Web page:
August 1, 2009

Our Approach

We take a pretty eclectic approach to home schooling. I think you have to know where you want to go if you're ever going to get there, and then you need a road map.

Where we want to go:
I want my kids to grow up to be kind, loving, and compassionate people who seek out healthy relationships with family, friends, and God. I want them to have a broad base of knowledge from which to draw and an understanding of how it all fits together. I want them to be creative and know how to express themselves so that when they want to show the world who they are, they know just how they want to do it. I want them to be joyful and curious.

How we're getting there:
We start our day with "spirit work." We pray together, memorize important quotes, prayers, and songs. We study the history of the Baha'i Faith through stories, maps, and art. We talk about who God is to us and how we can grow as people within the framework we've been given.

For academics we're pretty trivium based. We use Tapestry of Grace as our spine, and it carries us in a spiraling fashion through history from the beginning of time to the modern era. We use literature, not text books, to study ancient cultures and civilizations. We replicate the art, listen to the music, and eat the food of the people we are studying.

Math, being the one major necessity that doesn't fall under the TOG banner, gets its own curriculum. For this we use Saxon Math. I think the sequence and spiraling approach it amazingly effective and the colorful manipulatives and real world play make it fun and memorable.

For reading and literacy, we start with Engleman's Teach Your Child to read in 100 Easy Lessons, then Explode the Code, and when finally the ETC workbooks are done, the kids can move on to the ETC on-line series. That's like a phonics computer program designed for public schools which gives a pretty sophisticated bulk of results and information about the student's progress, skill level, and areas of weakness.

To accent our trivium pursuits, we follow their little interests and use lap books as a way to create a record of our studies. The kids may be interested in microscopes, holidays, weather, black holes, dinosaurs, etc. Whatever it is, we read books, make art, plan science projects, and watch videos about the topic at hand and fill our lap books with little mini books on sub-categories related to our topic. It's fun and gives them some creative control over their learning.

Outside of all of that, we employ a lot of Montessori/Waldorf inspired activities for the boys that involve experiencing color and texture, sound and taste. We try and dabble in "real art" whenever possible, meaning that the kids get to try techniques and supplies that an adult might use so that they develop comfort with the medium and feel like their creations are important and respected. Hannah Jane plays the fife (the civil war version of the flute) every day and is learning to read sheet music little by little. The kids listen to conversational Spanish CD's for about 15 minutes every day. We focus on one conversation per week, and Hannah Jane is quizzed daily. The boys listen in, but aren't formally instructed. I just want their little ears to become familiar with the sound of the language.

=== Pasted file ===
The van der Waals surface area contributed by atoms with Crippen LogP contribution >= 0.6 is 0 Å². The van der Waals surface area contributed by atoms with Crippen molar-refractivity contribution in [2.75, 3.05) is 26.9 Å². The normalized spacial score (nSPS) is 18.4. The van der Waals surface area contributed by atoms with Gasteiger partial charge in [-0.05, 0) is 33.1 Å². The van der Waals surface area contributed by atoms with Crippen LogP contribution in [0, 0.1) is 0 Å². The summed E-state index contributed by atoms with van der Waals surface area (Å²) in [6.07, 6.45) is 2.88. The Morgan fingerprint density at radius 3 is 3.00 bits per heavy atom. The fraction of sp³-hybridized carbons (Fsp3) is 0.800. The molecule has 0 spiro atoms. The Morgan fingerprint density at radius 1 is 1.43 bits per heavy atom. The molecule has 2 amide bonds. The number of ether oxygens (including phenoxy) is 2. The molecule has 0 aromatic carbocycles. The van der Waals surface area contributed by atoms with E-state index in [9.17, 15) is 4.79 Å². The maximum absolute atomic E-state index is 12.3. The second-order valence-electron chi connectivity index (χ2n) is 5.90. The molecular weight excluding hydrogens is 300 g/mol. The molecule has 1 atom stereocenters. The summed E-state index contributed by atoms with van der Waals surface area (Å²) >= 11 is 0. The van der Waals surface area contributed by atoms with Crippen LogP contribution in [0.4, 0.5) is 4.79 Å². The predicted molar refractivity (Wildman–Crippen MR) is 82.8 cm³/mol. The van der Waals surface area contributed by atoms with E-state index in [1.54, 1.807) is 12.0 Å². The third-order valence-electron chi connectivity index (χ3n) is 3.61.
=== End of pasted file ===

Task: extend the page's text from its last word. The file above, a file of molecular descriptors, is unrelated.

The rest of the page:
Other things we do that aren't so schoolish are things like morning stretches and mini-plays. The kids cook or help with the cooking almost daily. They clean their rooms and do animal chores like cleaning the rabbit cage and watering the goats. They visit the alzheimer's wing at the old folk's home a couple of times a month, passing out cookies, listening to stories, and answering the same question from the same people time after time. We take nature walks. All kinds of things make up our days.

Why we do it a home:
I have this notion that I can teach the kids all they need to know right here at home, but do it in a more personal and thoughtful way than it would be done in a traditional learning institution. When I was teaching in the public schools it became quite clear to me that every child had different needs and I couldn't' address them all individually within the classroom setting. There were just too many needs to be addressed. I think I can do better than that for my own kids, being that there are just three of them.

I also question the social hierarchy that is inevitable when you have a huge pack of kids and only one adult. All too often I witnessed a small hand full of children with big personalities become pack leaders and all of the other children, whom I believe may have been pack leaders in a different group of kids, were pushed down into quiet submission under the belief that they just plain weren't as good as the top dog. I know that's an ugly way to look at it, but for the very young, that's how it looked. More like a National Geographic piece than a loving interplay between friends. The more I thought about it, the more I became convinced that children learn compassion and kindness from modeling the behavior of those around them. When there is just one adult for very 20 kids, other kids become the role models long before they have the social graces to be showing anyone how to behave. I don't know how long we'll school at home, but I do want my kids to be fully formed, confident individuals who have only been influenced by positive and moral people before I send them out, unaided, into the world. At home I can give them the confidence of top dog while modeling compassion.

So, for now, we are plugging away at this earning thing on our own. We set up shop in a small room at the far corner of the house, where most any day you can hear singing, laughter,and admittedly a few well supervised squabbles. We're in this together and we're going to have a little fun along the way.

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